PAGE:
Yesterday, the 115th Congress convened.The Republicans are in charge of both the House and Senate and there is been a lot of talk about tax reduction and "tax reform". Does this mean we will get tax simplification? Since President Reagan signed the Internal Revenue Code of 1986, there have been more than 30,000 changes, excluding Obama care. The fact is the Internal Revenue Code is ridiculously complex and far too much time and money spent in our society both by individuals and businesses in complying and planning for our burdensome tax laws.
There definitely will be a push to lower corporate tax rates. This is good but let's also simplify our business tax structure.
Even more unnecessary and confusing is the personal side of the Internal Revenue Code. For example the alternative minimum tax, designed to force a few wealthy millionaires of the late 1960s to pay tax, has now resulted in more than 1/4 of the middle class paying this burdensome tax. The AMT must go!
There are also complicated and unnecessary rules dealing with real estate. For example there is something known as the "passive activity loss limitation." This is designed to prevent people from getting deductions for losses in real estate investment against their other income. The amount of time and effort to comply with this, plus the amount of litigation involving real estate deductions is an unnecessary drag upon the economy. This must go.
There is also a lot of talk about fraud and abuse. It is not the big so-called "loopholes" where most of the fraud occurs. Most fraud occurs with the earned income tax credit. This was originally designed as the "negative income tax" in the Nixon administration in order to be an efficient way for distributing welfare type payments from the government. Unfortunately it has become an area of massive abuse. If you don't believe me, wait until the first days of tax filing this season. You will see people lined up outside the big box tax preparation offices so they can get their "refund" which is actually more money than they paid in for taxes. This must go!
The next time any of our politicians talk about tax reform listen for "simplification." Simply adjusting tax rates is not enough to have the kind of impact we need to make our economy and lives simpler. Read More...
Take stock of your inventory accounting method’s impact on your tax bill
Mon, 19 Dec 2016 16:43:00 +0000
Take stock of your inventory accounting method’s impact on your tax billIf your business involves the production, purchase or sale of merchandise, your inventory accounting method can significantly affect your tax liability. In some cases, using the last-in, first-out (LIFO) inventory accounting method, rather than first-in, first-out (FIFO), can reduce taxable income, giving cash flow a boost. Tax savings, however, aren’t the only factor to consider.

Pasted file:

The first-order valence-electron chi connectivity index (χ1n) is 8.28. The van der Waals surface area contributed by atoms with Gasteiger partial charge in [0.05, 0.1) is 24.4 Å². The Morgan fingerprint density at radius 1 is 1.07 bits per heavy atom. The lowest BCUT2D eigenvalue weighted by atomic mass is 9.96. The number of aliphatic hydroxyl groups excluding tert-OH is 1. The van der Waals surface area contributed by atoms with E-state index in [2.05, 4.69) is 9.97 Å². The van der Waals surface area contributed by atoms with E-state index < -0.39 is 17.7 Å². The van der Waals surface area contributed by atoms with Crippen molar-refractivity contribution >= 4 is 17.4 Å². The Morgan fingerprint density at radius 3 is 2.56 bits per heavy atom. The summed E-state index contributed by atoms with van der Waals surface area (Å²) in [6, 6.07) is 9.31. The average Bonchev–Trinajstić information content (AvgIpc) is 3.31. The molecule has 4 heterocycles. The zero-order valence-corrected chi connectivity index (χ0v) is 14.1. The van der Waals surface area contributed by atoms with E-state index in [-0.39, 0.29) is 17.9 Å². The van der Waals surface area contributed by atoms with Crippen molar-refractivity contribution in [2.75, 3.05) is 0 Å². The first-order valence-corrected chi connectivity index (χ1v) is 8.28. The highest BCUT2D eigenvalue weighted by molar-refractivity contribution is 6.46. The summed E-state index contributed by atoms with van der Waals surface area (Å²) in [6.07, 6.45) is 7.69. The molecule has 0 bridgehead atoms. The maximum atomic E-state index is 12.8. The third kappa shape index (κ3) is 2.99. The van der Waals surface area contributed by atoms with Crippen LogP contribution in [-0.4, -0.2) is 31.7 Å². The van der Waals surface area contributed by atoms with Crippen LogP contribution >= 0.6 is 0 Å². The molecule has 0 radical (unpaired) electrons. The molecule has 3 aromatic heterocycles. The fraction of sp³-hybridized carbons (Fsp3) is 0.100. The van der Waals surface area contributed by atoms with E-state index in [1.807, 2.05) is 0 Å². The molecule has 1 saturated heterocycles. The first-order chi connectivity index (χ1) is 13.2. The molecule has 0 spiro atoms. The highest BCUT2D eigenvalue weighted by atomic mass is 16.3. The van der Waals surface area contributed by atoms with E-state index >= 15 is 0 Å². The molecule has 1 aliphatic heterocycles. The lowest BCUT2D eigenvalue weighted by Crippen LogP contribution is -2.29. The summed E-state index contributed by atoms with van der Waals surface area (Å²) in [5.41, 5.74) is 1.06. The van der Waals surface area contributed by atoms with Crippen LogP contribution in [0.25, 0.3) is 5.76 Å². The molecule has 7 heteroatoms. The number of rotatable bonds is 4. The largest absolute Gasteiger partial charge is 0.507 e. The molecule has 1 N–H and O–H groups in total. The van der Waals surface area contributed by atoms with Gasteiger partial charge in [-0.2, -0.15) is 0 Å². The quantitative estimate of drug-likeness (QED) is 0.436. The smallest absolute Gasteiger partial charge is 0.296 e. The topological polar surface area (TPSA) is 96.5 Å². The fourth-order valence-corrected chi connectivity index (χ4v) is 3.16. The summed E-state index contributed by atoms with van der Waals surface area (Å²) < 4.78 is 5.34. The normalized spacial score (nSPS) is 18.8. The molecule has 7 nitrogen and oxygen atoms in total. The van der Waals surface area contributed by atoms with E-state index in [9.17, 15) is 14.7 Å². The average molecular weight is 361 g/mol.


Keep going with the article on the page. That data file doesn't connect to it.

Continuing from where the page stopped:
FIFO vs. LIFO
FIFO assumes that merchandise is sold in the order it was acquired or produced. Thus, the cost of goods sold is based on older — and often lower — prices. The LIFO method operates under the opposite assumption: It allocates the most recent costs to the cost of sales.
If your inventory costs generally rise over time, LIFO offers a definite tax advantage. By allocating the most recent — and, therefore, higher — costs first, it maximizes your cost of goods sold, which minimizes your taxable income. But LIFO involves more sophisticated record keeping and more complex calculations, so it’s more time-consuming and expensive than FIFO.
LIFO can create a problem if your inventory levels begin to decline. As higher inventory costs are used up, you’ll need to start dipping into lower-cost “layers” of inventory, triggering taxes on “phantom income” that the LIFO method previously has allowed you to defer. If you use LIFO and this phantom income becomes significant, consider switching to FIFO. It will allow you to spread out the tax on phantom income.
If you currently use FIFO and are contemplating a switch to LIFO, beware of the IRS’s LIFO conformity rule. It generally requires you to use the same inventory accounting method for tax and financial statement purposes. Switching to LIFO may reduce your tax bill, but it will also depress your earnings and reduce the value of inventories on your balance sheet, which may place you at a disadvantage in comparison to competitors that don’t use LIFO. There are various issues to address and forms to complete, so be fully informed and consult your tax advisor before making a switch.
The method you use to account for inventory can have a big impact on your tax bill and financial statements. These are only a few of the factors to consider when choosing an inventory accounting method. Contact us for help assessing which method will provide the best fit with your current financial situation. Read More...
Mon, 12 Dec 2016 21:22:00 +0000